Thursday, November 25, 2010


“Enjoy the moment”

How many of you sit around the table during the Thanksgiving meal and take turns telling everybody what you’re thankful for? We’ve done it a couple of times. The comments go from sappy to irreverent. The four brothers aren’t going to share an emotional moment with anyone. Particularly not with family.

The women folk generally come up with something thoughtful and sweet to say. At some point, Big Al will put the palm of his hand to his mouth and make a tooting noise. That’s pretty much why we’ve been avoiding the Thanksgiving “thankful moment.”

Some of us have trouble coming up with something to be thankful for. I’m ashamed to say that I’ve been there. And, I go back there way too often. Has to do with focus.

I’ve written a bunch of articles about my childhood, about teaching and vacationing. And in almost every article I’m remembering the good stuff. The happy moments.

The scary and sad thing is that during all of those good times, I didn’t fully enjoy the moment. As a child I had fun, but there was a lot of dread floating around in my brain that made me somewhat stifle the moment of the fun.

I had great kids when I taught and had some super moments, but I was too often focused on the class preparation, the things that might go wrong, the grading of papers, and the few kids that were too often disruptive. I couldn’t let myself fully appreciate the moment. Years later I’m appreciating ‘em big time.

I believe I’ve mentioned an incident once or twice that occurred during a televised college football game. It was the Rose Bowl a few decades back. USC’s coach John McKay was giving instructions to his quarterback for a final play. He had a microphone on him so the entire country could hear the play. They wisely don’t do that nowadays.

It all hinged on this one last play. The quarterback (I can’t remember who it was.) received his instructions and turned to run back onto the field. McKay yelled the player’s name. The quarterback stopped to receive one last order from his coach. McKay calmly said, “Hey, enjoy the moment.”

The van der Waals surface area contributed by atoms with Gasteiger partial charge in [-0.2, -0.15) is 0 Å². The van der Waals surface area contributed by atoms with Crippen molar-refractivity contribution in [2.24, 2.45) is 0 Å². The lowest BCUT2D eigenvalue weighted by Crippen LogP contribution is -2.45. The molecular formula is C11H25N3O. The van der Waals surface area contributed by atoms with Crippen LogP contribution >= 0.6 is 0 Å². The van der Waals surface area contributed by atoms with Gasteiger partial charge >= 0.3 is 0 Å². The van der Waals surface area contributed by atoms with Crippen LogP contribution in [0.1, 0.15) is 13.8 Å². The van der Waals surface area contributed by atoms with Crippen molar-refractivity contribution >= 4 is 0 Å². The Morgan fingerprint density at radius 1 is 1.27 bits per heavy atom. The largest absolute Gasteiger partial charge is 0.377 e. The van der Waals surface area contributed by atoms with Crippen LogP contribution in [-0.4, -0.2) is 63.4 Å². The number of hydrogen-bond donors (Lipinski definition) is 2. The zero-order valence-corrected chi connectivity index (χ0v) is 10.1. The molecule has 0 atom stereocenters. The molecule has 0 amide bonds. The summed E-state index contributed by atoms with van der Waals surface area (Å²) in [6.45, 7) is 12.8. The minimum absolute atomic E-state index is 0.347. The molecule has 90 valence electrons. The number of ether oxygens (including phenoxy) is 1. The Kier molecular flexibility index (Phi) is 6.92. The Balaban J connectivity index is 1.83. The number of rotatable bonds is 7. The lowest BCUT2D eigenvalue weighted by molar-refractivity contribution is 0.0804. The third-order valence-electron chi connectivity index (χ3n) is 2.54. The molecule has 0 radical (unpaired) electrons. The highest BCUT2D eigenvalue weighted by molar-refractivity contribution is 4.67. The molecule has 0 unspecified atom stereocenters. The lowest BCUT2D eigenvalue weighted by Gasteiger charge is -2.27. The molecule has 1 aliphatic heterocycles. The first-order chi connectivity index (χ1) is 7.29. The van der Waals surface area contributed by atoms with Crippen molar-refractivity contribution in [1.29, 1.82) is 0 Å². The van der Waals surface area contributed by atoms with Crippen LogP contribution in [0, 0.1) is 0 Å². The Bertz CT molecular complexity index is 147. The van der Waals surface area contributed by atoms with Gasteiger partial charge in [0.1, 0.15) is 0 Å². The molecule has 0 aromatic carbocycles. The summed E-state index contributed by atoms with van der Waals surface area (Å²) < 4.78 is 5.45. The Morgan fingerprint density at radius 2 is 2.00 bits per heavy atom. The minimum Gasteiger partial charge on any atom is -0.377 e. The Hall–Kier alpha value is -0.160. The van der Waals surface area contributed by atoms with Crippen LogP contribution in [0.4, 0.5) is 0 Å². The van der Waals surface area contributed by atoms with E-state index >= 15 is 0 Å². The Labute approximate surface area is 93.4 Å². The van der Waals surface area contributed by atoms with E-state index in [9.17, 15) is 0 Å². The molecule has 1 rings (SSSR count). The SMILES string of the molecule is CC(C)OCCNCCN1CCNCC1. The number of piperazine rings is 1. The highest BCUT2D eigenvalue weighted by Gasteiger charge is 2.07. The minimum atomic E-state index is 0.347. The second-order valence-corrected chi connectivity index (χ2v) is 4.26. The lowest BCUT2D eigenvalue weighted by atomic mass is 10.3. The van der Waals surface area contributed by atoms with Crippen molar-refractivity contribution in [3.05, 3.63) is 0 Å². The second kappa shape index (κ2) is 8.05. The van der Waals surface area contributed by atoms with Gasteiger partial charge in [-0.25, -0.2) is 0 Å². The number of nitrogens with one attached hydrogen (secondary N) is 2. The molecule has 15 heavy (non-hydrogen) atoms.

Last play of the game; you’re in charge; the crowd is screaming; you win or lose based on what you’re getting ready to do. -- Enjoy the moment? – My focus would be on trying not to mess up. “Enjoying the moment” would be the farthest thing from my mind. Yet, what better thing could you possibly tell someone? (By the way, USC won the game on that play.)

How many people do you see who appear to hate the moment? Kay was sitting at the dining room table when I entered the room the other day. She said, “Are you okay?” I told her I was, and asked why she asked. She said, “Well you just groaned.” I had no idea. I even questioned her about it. Here I am walking around groaning without even knowing why.

A day or two later, she asked me what was wrong. I said, “Nothing.” She said, “Well, you just said, ‘Shoot!’ like you were upset about something.” I’m sure I was, but I have no idea what it was that disturbed me, nor do I remember saying anything. Enjoying the moment? Apparently not.

Too often I’ve got a horrible focus. And, I don’t think I’m alone in this. Think of all the fun moments we lost through bad focusing. One day they’ll show up in our memories as fun, but just not at the moment. Makes no sense.

So, at what time in our lives do we take a moment to recognize the moment? I tell you what let’s do it as soon as we finish this article. And, this Thanksgiving, whether are not we have the “what are you thankful for” discussion, let’s all concentrate on enjoying the now. It might require some serious focus, but I’ll do it if you will.

You’ll be grateful to know that there will be no collection plate passed after this sermon. And, that’s good, ‘cause right now, Big Al has his palm over his mouth and he’s making a tooting noise. Hey, it’s what he does. – Regardless, from my family to yours, Happy Thanksgiving. Sappy sounding or not, I love you guys.